No Fear or Favour by Henry Cecil
Created: Mon Mar 22 18:15:14 2010 | Last modified: Mon Mar 22 18:15:14 2010
Let me first of all make it clear that the publishers have disgraced themselves with the cover of this book (and the blurb) which have absolutely no relation to the actual story. It reeks of unprofessionalism and sloppiness when it's absolutely obvious that the blurb not only gets the names badly mixed up but actually get the plot wrong completely. Shame on them. Now on to the plot.
A dangerous blackmailing gang is on the loose, preying mercilessly on human weakness and individuals who've commited indiscretions in the circumstances of their daily lives. Under a variety of cover-names, this gang is a menace to the general public until one of their victims decides to hit back. Slowly but surely the police get on to the gang and busts the agents, but the mastermind behind these operations remains elusive. However, thanks to the work of a brave young woman he is brought to justice at last. But is he really?
In this crime thriller cum courtroom drama, Henry Cecil certainly keeps the reader in suspense until the very end. Before long, it's not only obvious that the accused man, Clifton Ledbury, is indeed the mastermind, but also that he is prepared to go to any lengths to get himself acquitted, including blackmailing the trial judge himself! How he does this with the help of his villainous brother is what forms the rest of the story. Judge Hereford is a man of integrity and honour, but when his young daughter is kidnapped during Cliff's trial, he is naturally terribly worried and confused about the course of action he should pursue. Should he continue to carry out his duties according to his judicial oath in the highest tradition of the English Bench by trying the case without fear or favour and risk losing his daughter, or should he give in to the kidnappers' threats and somehow convince the jury that the man indeed is not guilty? I won't reveal any more of the plot, but let it be said that Cecil doesn't let you down with this one.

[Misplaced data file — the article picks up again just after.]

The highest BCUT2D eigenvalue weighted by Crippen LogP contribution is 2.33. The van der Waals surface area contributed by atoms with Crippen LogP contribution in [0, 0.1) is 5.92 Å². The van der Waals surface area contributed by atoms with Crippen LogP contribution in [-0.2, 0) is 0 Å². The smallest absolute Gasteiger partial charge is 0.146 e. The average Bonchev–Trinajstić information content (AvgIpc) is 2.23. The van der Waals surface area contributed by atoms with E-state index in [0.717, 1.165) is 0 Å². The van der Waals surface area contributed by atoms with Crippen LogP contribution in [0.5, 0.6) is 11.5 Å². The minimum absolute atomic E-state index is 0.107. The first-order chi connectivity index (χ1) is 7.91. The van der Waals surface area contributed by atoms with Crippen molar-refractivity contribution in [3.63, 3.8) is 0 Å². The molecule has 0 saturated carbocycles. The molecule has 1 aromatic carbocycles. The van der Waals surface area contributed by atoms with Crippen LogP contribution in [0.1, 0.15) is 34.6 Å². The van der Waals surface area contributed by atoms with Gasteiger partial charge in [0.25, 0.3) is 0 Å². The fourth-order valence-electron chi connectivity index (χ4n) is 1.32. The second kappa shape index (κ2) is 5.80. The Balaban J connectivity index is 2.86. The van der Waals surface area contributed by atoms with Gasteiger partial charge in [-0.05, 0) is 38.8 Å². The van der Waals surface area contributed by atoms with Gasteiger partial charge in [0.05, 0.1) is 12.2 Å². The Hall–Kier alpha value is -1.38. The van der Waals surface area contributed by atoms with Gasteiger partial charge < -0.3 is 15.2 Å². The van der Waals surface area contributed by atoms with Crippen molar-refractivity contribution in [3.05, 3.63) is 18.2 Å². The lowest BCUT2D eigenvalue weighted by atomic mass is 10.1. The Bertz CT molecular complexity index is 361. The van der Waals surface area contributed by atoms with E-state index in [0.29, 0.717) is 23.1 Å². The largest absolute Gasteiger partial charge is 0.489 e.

Henry Cecil certainly takes a lot of effort to portray the crime of blackmailing in its darkest, ugliest shades. While his narrative technique might not appeal to many, the matter of fact way in which he introduces the actions of the villains do have an effect. There is also a sense of danger throughout the story which keeps the plot moving forward at a fair pace. The courtroom scenes are masterfully created and it is obvious that they are Cecil's best narrative devices. Right until the very end, one is not sure of the result of Clifton's desperate gamble for freedom and the fate of the judge's daughter. Not one of Henry Cecil's more humourous novels, but nevertheless deserves a 3.5/5 rating.